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Why hasn’t it worked for Gabigol at Inter?

Gabriel Barbosa’s move to Inter Milan has not worked out in the way that the promising 20 year old attacker would have hoped. He has appeared a total of 10 times for I Nerazzurri, scoring only once. On Sunday, he was publicly chastised http://www.sambafoot.com/en/news/87699_gabigol_apologises_for_inter_bench_snub.html?utm_source=dlvr.it&utm_medium=twitter by his manager for leaving the substitute’s bench and heading for the dressing room, after yet another match spent as an unused substitute.

So why has the move not worked out for Gabigol, long considered one of Brazil’s premier attacking talents? Well, in truth, it never looked like a good move for the ex-Santos man. Rumours have begun to circulate of a loan move back to Santos. Here are some of the reasons that Serie A has yet to work out for young Gabigol.


Under pressure from agents and clubs that see the reais signs, plenty of young Brazilians move to Europe a little too soon. Gabriel should probably have stayed at Santos for one more year and played in their Copa Libertadores campaign.

Neymar waited until he was 21 before making the jump to Barcelona. That was probably a year too late for his abilities, but Gabigol would have benefitted from one more year of regular football at Santos alongside a fluid attacking unit, featuring Lucas Lima and Ricardo Oliveira.

The cultural acclimatisation is steep for young Brazilians that move to Europe and it is a step that requires maturity. Gabigol had been used to being considered the boy wonder at Santos, but he has received no such indulgence at Inter and has fallen foul of a few coaches in his year there.


Inter have gone through three coaches this year, so it has hardly provided a secure environment for a 20 year old moving to Europe. Each of Inter’s bosses have been under severe pressure and have therefore been reluctant to give Gabigol a chance to impress.

He has been criticised for his attitude on a few occasions by coaches, but frankly, Inter is a basket case of a club at the moment amidst ownership and managerial upheaval.  I Nerazzurri coaches have had a little too much going on to be able to give Gabigol the sort of nurturing he requires.


20 year olds need to be able to play regular football to progress and Gabigol has not been able to get minutes at Inter, which leads to a vicious cycle of stagnation and then further isolation from the first team.

The Serie A side have Icardi, Palacio, Eder and Bianiany in the forward positions, which has seen Gabigol’s opportunities limited. As a result, he has found himself frozen out of the team, which has halted his development.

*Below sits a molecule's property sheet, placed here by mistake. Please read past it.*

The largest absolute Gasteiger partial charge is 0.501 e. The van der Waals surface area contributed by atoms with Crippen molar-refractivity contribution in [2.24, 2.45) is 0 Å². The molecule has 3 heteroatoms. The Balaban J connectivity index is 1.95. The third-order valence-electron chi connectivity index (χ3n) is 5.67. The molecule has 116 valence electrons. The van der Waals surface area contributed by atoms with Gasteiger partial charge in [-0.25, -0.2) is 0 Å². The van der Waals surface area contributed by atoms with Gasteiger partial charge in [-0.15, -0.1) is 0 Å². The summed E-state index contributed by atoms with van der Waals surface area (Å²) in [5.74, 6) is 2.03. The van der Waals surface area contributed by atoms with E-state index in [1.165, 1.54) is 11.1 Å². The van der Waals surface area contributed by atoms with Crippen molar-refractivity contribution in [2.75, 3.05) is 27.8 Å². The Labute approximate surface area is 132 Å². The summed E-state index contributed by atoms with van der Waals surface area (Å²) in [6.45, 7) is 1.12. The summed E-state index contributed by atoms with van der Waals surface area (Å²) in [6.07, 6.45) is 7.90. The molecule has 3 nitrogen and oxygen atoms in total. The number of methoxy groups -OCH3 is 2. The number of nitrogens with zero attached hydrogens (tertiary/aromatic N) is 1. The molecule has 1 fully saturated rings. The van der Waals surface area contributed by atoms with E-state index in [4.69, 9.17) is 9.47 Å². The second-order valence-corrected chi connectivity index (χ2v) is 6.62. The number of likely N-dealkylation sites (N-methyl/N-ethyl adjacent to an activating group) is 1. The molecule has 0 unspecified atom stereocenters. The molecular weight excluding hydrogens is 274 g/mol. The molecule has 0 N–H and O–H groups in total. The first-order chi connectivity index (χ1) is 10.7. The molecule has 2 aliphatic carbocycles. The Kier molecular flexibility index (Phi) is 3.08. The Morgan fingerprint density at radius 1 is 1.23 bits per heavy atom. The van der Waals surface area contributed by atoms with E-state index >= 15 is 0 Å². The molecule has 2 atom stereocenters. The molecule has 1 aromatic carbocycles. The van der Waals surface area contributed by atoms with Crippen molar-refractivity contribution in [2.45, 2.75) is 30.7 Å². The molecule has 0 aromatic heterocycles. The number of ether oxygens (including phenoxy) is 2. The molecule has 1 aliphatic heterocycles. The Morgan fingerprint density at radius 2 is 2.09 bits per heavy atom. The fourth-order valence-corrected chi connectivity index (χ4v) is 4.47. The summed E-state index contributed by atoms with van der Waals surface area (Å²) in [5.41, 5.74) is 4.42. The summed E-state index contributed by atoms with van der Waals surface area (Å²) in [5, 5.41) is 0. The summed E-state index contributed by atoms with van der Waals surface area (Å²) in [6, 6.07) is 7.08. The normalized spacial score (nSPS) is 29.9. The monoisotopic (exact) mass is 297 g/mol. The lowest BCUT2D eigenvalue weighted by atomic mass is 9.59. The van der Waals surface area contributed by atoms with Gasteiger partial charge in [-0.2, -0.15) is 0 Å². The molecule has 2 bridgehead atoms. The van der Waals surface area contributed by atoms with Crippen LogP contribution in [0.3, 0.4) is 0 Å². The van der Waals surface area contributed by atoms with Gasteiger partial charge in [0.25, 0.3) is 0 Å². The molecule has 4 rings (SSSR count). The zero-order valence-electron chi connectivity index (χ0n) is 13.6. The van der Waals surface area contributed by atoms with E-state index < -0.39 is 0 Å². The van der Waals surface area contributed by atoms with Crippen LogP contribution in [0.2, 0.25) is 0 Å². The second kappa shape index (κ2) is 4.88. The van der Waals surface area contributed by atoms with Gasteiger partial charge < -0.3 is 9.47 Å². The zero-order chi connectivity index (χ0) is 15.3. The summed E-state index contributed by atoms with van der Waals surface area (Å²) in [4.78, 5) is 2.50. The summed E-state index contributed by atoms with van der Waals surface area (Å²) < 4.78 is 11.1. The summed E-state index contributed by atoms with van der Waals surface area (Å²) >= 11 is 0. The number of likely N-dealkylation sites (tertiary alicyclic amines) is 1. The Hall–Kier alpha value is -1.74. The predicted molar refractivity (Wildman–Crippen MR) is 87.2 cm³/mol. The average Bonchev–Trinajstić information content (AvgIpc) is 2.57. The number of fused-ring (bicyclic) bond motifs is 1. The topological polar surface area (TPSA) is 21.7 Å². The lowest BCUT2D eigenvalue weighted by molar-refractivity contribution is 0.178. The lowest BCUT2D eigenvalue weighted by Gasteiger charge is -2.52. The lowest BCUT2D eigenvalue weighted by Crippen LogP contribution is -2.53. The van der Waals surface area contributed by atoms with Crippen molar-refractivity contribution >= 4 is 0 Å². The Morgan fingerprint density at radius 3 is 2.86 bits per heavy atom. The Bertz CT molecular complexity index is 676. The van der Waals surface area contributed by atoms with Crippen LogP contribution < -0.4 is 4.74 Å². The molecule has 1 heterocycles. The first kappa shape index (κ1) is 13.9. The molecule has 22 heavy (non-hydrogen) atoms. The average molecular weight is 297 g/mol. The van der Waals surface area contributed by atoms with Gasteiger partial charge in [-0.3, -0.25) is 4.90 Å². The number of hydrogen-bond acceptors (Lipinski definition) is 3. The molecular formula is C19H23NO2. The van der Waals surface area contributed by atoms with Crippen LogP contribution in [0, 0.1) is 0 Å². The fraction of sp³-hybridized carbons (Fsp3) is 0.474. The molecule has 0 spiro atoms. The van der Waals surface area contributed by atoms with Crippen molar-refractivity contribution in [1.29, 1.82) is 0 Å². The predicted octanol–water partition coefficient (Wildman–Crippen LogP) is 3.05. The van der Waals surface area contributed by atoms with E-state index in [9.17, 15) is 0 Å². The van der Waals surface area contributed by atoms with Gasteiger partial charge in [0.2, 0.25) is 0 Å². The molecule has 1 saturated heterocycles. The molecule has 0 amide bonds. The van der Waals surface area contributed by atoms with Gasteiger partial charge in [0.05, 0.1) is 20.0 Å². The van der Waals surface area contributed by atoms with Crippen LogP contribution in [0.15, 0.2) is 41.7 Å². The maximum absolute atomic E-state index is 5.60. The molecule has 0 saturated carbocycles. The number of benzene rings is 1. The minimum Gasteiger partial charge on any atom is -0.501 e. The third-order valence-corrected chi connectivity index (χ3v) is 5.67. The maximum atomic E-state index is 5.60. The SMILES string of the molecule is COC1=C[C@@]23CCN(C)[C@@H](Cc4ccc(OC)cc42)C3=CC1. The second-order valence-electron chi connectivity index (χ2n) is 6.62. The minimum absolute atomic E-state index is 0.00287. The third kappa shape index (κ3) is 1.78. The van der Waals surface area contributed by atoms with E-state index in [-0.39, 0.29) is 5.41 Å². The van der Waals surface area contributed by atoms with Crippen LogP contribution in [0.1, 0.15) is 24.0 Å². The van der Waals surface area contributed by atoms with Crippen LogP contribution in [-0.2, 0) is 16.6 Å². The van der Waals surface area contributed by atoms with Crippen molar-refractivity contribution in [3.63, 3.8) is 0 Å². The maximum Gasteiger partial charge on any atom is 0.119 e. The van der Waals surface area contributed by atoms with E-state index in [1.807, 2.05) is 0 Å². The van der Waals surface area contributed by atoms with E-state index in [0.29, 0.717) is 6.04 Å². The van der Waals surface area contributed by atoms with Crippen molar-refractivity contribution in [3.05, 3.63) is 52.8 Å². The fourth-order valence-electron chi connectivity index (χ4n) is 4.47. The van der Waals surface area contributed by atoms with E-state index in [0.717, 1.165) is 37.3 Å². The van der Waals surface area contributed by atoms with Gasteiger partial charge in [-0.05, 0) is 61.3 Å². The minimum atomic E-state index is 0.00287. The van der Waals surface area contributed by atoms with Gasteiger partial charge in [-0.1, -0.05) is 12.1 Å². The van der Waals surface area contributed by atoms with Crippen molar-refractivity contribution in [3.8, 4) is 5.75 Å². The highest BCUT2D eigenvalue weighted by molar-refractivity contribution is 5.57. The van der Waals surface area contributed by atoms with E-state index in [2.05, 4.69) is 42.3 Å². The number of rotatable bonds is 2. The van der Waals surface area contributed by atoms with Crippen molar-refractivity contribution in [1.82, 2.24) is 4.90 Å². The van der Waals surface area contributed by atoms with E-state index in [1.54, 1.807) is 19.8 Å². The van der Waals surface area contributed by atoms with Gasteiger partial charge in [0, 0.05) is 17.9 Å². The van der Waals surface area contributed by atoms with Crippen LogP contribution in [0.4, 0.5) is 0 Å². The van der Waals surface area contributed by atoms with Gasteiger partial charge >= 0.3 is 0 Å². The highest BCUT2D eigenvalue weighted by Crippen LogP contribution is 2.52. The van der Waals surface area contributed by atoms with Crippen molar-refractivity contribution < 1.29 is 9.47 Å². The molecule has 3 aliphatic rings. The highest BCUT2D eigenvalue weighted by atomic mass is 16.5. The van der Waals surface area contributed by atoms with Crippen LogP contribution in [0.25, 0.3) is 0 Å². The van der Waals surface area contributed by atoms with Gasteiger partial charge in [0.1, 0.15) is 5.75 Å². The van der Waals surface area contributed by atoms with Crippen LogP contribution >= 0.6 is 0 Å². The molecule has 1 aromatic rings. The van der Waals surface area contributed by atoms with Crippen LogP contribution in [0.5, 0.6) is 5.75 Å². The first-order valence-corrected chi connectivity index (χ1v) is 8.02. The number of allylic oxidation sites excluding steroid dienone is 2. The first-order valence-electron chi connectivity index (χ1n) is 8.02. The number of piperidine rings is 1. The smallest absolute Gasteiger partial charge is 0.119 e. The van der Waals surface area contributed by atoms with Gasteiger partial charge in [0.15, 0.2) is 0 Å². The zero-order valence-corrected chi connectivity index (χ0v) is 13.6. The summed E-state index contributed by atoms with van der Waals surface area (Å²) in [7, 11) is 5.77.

Last July, Santos prematurely announced a contract extension for the left footed forward. It’s not uncommon for owners of Brazilian clubs to speak too soon, in their never ending thirst for bravado and hubris.

Barbosa went to the summer Olympics with Brazil and played a crucial part in his country winning a gold medal. As a result, the move to Inter did not go through until just before the transfer deadline in late August.

Up until that point, his future was unresolved. Having played a physically and emotionally demanding Olympic campaign on home soil, he was soon packing his bags and leaving for Italy, which can’t have helped his adaption.

First of all, he needed a few weeks off after his exertions in Rio, which meant he started the season playing catch up in terms of his fitness. Crucially, he did not have much time to prepare himself psychologically for the move to Europe either.

Having just won an Olympic gold medal, it is entirely possible that both his agent and Santos saw a chance to cash in on a transfer when his stock was high. Likewise, Inter might have decided to simply move for him before a competitor did with Brazil’s success still resonating.


Gabriel has a very deliberate style of play and though he is physically well built, it was always going to take him some time to adapt to football in Europe. His transfer to Inter is not yet a total failure of course.

The conditions were simply never present for him to flourish. His progress has cryogenically frozen in a vicious cycle of a lack of opportunities, which has stunted his development, which has further limited his opportunities. By all accounts, he has struggled to cope with this environment and therefore not been able to offer his best.

Brazilian football is littered with stories of young talents that fail to achieve their potential in Europe. Gabigol is still only 20, so his story is still very much at its epilogue. He should probably take a step backwards to go forwards again.

If a move back to Santos could be arranged, on loan or otherwise, he would be well advised to take it and try to start again. Then in a year or two, he will be in a better position to make a move to a more suitable European club. 


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